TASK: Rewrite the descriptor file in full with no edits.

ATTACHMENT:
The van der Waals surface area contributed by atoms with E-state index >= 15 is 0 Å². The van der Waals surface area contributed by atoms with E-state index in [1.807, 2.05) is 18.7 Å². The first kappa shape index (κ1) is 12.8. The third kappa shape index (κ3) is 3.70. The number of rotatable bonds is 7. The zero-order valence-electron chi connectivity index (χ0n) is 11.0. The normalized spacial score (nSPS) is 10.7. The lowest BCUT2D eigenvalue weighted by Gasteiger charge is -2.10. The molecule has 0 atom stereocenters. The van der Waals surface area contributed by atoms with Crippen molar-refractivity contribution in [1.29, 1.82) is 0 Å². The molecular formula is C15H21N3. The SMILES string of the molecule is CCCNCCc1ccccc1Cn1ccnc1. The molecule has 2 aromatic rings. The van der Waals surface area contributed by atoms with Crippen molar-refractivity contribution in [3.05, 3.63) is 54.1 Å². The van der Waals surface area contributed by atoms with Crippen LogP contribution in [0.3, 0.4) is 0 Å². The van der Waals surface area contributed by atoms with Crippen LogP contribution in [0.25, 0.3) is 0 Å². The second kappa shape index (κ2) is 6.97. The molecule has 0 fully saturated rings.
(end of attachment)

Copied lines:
The van der Waals surface area contributed by atoms with E-state index >= 15 is 0 Å². The van der Waals surface area contributed by atoms with E-state index in [1.807, 2.05) is 18.7 Å². The first kappa shape index (κ1) is 12.8. The third kappa shape index (κ3) is 3.70. The number of rotatable bonds is 7. The zero-order valence-electron chi connectivity index (χ0n) is 11.0. The normalized spacial score (nSPS) is 10.7. The lowest BCUT2D eigenvalue weighted by Gasteiger charge is -2.10. The molecule has 0 atom stereocenters. The van der Waals surface area contributed by atoms with Crippen molar-refractivity contribution in [1.29, 1.82) is 0 Å². The molecular formula is C15H21N3. The SMILES string of the molecule is CCCNCCc1ccccc1Cn1ccnc1. The molecule has 2 aromatic rings. The van der Waals surface area contributed by atoms with Crippen molar-refractivity contribution in [3.05, 3.63) is 54.1 Å². The van der Waals surface area contributed by atoms with Crippen LogP contribution in [0.3, 0.4) is 0 Å². The van der Waals surface area contributed by atoms with Crippen LogP contribution in [0.25, 0.3) is 0 Å². The second kappa shape index (κ2) is 6.97. The molecule has 0 fully saturated rings.